Fraction C (SSL): The % IR and mean comparison calculations revealed that concentration at C1 (1 mg/ml) has the inhibition rate greater than that of positive control, the % IR of +ve is 56.24856684% and % IR of C1 is 73.40059619% also at concentration C3 (0.25 mg/ ml) and C4 (0.125 mg/ml) show activity close to that of positive control (Table 3).
|Sample name||Concentrations||% IR Means ± SD|
|C1||1 mg/ml||73.40059619 ± 0.072350996|
|C2||0.5 mg/ml||28.05931361 ± 0.117252813|
|C3||0.25 mg/ml||55.78995643 ± 0.183798803|
|C4||0.125 mg/ml||52.7325537 ± 0.283033959|
|C5||0.625 mg/ml||24.3598563 ± 0.430743801|
Table 3: Mean of % IR for each concentration gradient for fraction C.
Fraction D (SSR): The % IR and mean comparison calculations revealed that the concentrations at D3 (0.25 mg/ml), D4 (O.125 mg/ml) and D5 (0.625 mg/ml) showed greater activity than positive control rate. And at concentration D2 (0.5 mg/ml) displayed very close effect to positive control (Table 4).
|Sample name||Concentrations||% IR Means ± SD|
|D1||1 mg/ml||34.4187113 ± 0.173305126|
|D2||0.5 mg/ml||56.61545517 ± 0.203592731|
|D3||0.25 mg/ml||65.81823741 ± 0.024931016|
|D4||0.125 mg/ml||66.24627379 ± 0.116610463|
|D5||0.625 mg/ml||61.99648399 ± 0.296154614|
Table 4: Mean of % IR for each concentration gradient for fraction D.
In Figure 2 we can see the inhibition rate % IR against concentrations and comparing the result with the positive control used (Figure 2).
Figure 2: % IR of the four fractions against concentration (A for ethyl acetate leaves, B for ethyl acetate root, C for steroidal saponin leaves and D for steroidal saponin root).
ANOVA analysis revealed equivalent and non-significant differences between fractions and positive control, which is the goal in this study to achieve a similar effect to that of the control (Figure 3).
Figure 3: ANOVA diagram for different concentrations of four fractions (A for ethyl acetate leaves, B for ethyl acetate root, C for steroidal saponin leaves, D for steroidal saponin root).
IC50: The IC50 of each analytical sample was calculated using the following procedure: At each of the five locations, inhibition ratios (y) were plotted against sample concentrations (x), and a regression line (y=ax+b) was generated.
Unfortunately, the computed IC50 for fraction ethyl acetate leaves EAL did not exist since the fraction lacks the ability to kill 50% of infected cells.
According to the straight line equation, the computed IC50 for second fraction ethyl acetate root EAR is 0.768 mg/ml.
The IC50 for steroidal saponin leaves SSL is 0.48 mg/ml calculated from straight line equation.
IC50 for the last fraction, steroidal saponin root SSR, is 0.6 mg/ml (Figures 3 and 4).
Figure 4: IC50 for the four fractions (A for ethyl acetate leaves, B for ethyl acetate root, C for steroidal saponin leaves and D for steroidal saponin root).
For the first time, antileishmanial activity was estimated for the plant Agave attenuata leaves and root for fractions rich in phenolic phyto constituents (ethyl acetate for leaves and root), as well as because Agave species are full of steroidal saponin and the activity of saponin as an anti-parasitic caught our attention, so we extracted steroidal saponin in a special method for leaves and root and tested for antileishmania effect. These fractions have antileishmanial activity, and in certain amounts (Table 5).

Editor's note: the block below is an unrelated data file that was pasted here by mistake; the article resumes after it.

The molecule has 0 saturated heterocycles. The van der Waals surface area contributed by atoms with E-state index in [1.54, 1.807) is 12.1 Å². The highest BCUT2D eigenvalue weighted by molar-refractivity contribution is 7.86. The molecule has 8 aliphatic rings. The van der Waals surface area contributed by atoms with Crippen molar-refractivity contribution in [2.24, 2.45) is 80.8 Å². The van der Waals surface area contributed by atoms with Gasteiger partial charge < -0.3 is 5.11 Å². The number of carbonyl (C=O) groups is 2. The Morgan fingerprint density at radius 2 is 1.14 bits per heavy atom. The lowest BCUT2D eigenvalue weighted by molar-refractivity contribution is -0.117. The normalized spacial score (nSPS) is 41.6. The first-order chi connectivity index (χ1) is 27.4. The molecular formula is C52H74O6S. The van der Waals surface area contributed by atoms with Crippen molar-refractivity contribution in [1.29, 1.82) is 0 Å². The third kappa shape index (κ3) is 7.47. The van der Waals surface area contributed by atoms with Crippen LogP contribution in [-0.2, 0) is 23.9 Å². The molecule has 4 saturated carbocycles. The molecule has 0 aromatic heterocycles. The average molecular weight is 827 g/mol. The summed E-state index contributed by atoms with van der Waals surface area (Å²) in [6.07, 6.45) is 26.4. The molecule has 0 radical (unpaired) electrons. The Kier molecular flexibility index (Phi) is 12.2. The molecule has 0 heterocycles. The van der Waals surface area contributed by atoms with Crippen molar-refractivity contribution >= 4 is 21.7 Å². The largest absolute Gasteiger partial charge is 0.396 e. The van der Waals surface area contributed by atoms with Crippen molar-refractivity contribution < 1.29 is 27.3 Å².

|Fraction name||Fraction content||Concentration used||% IR|
Table 5: Concentration of each fraction that showed best antileishmanial activity.
As previously stated, the antileishmanial activity of steroidal saponin in leaves and root is very good and phenolic phytoconstituents in root have a significant effect, making them a suitable candidate for further research as antileishmanial substances.
In this study, the Iraqi Agave attenuata leaves and root were discovered as a natural medicinal plant that contain many phyto constituents that proved their ability to act as antileishmania identical to that of pentostam treatment.
Four fractions used for this experiment depending on the high concentration of phenolic constituents that found in ethyl actate fraction for leaves and root. The other two fractions, we focused on steroidal saponin content of Agave attenuata that the saponin has anti-parasitic activity. The result was the phenolic content in ethyl acetate fraction for root has a considerable activity at 1 mg/ml, and has IC50 at 0.768 mg/ml. Both steroidal saponin fractions also showed a significant effect, for leaves the maximum activity was at 1 mg/ml and the IC50 appear at 0.48 mg/ml and about the steroidal saponin fraction for root, the highest activity was at 0.125 mg/ml and IC50 was at 0.6 mg/ml.
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Sherine Majeed Shah* and Thukaa Z Abdul JalilDepartment of Pharmacognosy, College of Pharmacy, University of Baghdad, Baghdad, Iraq
Citation: Sherine Majeed Shah, Thukaa Z Abdul Jalil, Investigation the Activity of Iraqi Agave attenuata on In Vitro Growth of Cutaneous Leishmania Promastigotes, J Res Med Dent Sci, 2023, 11 (01): 114-120.
Received: 01-Nov-2022, Manuscript No. JRMDS-23-66424; , Pre QC No. JRMDS-23-66424 (PQ); Editor assigned: 04-Nov-2022, Pre QC No. JRMDS-23-66424 (PQ); Reviewed: 18-Nov-2022, QC No. JRMDS-23-66424; Revised: 28-Dec-2022, Manuscript No. JRMDS-23-66424 (R); Published: 05-Jan-2023